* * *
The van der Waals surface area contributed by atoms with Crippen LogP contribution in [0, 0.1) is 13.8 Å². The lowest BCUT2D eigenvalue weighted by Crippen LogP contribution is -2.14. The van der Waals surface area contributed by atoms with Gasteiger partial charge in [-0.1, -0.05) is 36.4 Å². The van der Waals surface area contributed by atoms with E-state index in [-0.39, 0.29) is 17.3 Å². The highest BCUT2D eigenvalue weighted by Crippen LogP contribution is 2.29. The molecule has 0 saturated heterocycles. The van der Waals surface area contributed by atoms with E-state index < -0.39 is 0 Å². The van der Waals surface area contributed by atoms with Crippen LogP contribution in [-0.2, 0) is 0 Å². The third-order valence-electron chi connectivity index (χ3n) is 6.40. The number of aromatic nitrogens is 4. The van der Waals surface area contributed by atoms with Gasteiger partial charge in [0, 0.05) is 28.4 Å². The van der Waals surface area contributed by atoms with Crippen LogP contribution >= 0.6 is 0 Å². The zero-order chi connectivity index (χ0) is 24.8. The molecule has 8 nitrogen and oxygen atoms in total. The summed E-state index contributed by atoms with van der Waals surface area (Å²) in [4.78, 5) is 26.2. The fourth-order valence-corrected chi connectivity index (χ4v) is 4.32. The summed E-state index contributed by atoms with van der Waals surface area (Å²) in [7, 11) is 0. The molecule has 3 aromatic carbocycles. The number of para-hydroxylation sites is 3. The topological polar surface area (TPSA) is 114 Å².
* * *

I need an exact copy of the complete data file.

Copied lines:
The van der Waals surface area contributed by atoms with Crippen LogP contribution in [0, 0.1) is 13.8 Å². The lowest BCUT2D eigenvalue weighted by Crippen LogP contribution is -2.14. The van der Waals surface area contributed by atoms with Gasteiger partial charge in [-0.1, -0.05) is 36.4 Å². The van der Waals surface area contributed by atoms with E-state index in [-0.39, 0.29) is 17.3 Å². The highest BCUT2D eigenvalue weighted by Crippen LogP contribution is 2.29. The molecule has 0 saturated heterocycles. The van der Waals surface area contributed by atoms with E-state index < -0.39 is 0 Å². The van der Waals surface area contributed by atoms with Crippen LogP contribution in [-0.2, 0) is 0 Å². The third-order valence-electron chi connectivity index (χ3n) is 6.40. The number of aromatic nitrogens is 4. The van der Waals surface area contributed by atoms with Gasteiger partial charge in [0, 0.05) is 28.4 Å². The van der Waals surface area contributed by atoms with Crippen LogP contribution >= 0.6 is 0 Å². The zero-order chi connectivity index (χ0) is 24.8. The molecule has 8 nitrogen and oxygen atoms in total. The summed E-state index contributed by atoms with van der Waals surface area (Å²) in [4.78, 5) is 26.2. The fourth-order valence-corrected chi connectivity index (χ4v) is 4.32. The summed E-state index contributed by atoms with van der Waals surface area (Å²) in [7, 11) is 0. The molecule has 3 aromatic carbocycles. The number of para-hydroxylation sites is 3. The topological polar surface area (TPSA) is 114 Å².